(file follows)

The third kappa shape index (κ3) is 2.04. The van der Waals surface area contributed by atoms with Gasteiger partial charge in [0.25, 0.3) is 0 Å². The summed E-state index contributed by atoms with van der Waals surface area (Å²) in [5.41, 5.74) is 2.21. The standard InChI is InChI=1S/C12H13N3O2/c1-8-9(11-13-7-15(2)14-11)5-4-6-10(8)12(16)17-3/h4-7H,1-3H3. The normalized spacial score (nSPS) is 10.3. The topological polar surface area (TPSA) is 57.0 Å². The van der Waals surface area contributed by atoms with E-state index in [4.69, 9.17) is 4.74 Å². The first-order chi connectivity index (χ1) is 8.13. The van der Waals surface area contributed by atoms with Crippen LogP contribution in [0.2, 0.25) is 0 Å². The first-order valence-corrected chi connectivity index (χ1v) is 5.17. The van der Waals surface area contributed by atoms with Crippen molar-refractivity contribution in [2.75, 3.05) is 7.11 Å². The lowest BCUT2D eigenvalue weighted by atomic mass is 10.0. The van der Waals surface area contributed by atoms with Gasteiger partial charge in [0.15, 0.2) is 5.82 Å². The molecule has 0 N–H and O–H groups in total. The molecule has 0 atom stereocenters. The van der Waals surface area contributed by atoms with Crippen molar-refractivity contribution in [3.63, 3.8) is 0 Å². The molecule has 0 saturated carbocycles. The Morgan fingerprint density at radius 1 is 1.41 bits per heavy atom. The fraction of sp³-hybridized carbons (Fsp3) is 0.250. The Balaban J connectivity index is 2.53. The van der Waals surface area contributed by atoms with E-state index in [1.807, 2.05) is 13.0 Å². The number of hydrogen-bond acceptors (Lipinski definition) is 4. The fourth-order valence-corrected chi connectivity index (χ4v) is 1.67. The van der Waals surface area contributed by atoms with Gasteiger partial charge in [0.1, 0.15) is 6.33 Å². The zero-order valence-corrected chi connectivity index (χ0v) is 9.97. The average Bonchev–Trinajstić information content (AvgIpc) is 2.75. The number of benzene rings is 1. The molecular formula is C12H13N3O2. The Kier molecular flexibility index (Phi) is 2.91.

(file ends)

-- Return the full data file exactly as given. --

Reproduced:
The third kappa shape index (κ3) is 2.04. The van der Waals surface area contributed by atoms with Gasteiger partial charge in [0.25, 0.3) is 0 Å². The summed E-state index contributed by atoms with van der Waals surface area (Å²) in [5.41, 5.74) is 2.21. The standard InChI is InChI=1S/C12H13N3O2/c1-8-9(11-13-7-15(2)14-11)5-4-6-10(8)12(16)17-3/h4-7H,1-3H3. The normalized spacial score (nSPS) is 10.3. The topological polar surface area (TPSA) is 57.0 Å². The van der Waals surface area contributed by atoms with E-state index in [4.69, 9.17) is 4.74 Å². The first-order chi connectivity index (χ1) is 8.13. The van der Waals surface area contributed by atoms with Crippen LogP contribution in [0.2, 0.25) is 0 Å². The first-order valence-corrected chi connectivity index (χ1v) is 5.17. The van der Waals surface area contributed by atoms with Crippen molar-refractivity contribution in [2.75, 3.05) is 7.11 Å². The lowest BCUT2D eigenvalue weighted by atomic mass is 10.0. The van der Waals surface area contributed by atoms with Gasteiger partial charge in [0.15, 0.2) is 5.82 Å². The molecule has 0 N–H and O–H groups in total. The molecule has 0 atom stereocenters. The van der Waals surface area contributed by atoms with Crippen molar-refractivity contribution in [3.63, 3.8) is 0 Å². The molecule has 0 saturated carbocycles. The Morgan fingerprint density at radius 1 is 1.41 bits per heavy atom. The fraction of sp³-hybridized carbons (Fsp3) is 0.250. The Balaban J connectivity index is 2.53. The van der Waals surface area contributed by atoms with E-state index in [1.807, 2.05) is 13.0 Å². The number of hydrogen-bond acceptors (Lipinski definition) is 4. The fourth-order valence-corrected chi connectivity index (χ4v) is 1.67. The van der Waals surface area contributed by atoms with Gasteiger partial charge in [0.1, 0.15) is 6.33 Å². The zero-order valence-corrected chi connectivity index (χ0v) is 9.97. The average Bonchev–Trinajstić information content (AvgIpc) is 2.75. The number of benzene rings is 1. The molecular formula is C12H13N3O2. The Kier molecular flexibility index (Phi) is 2.91.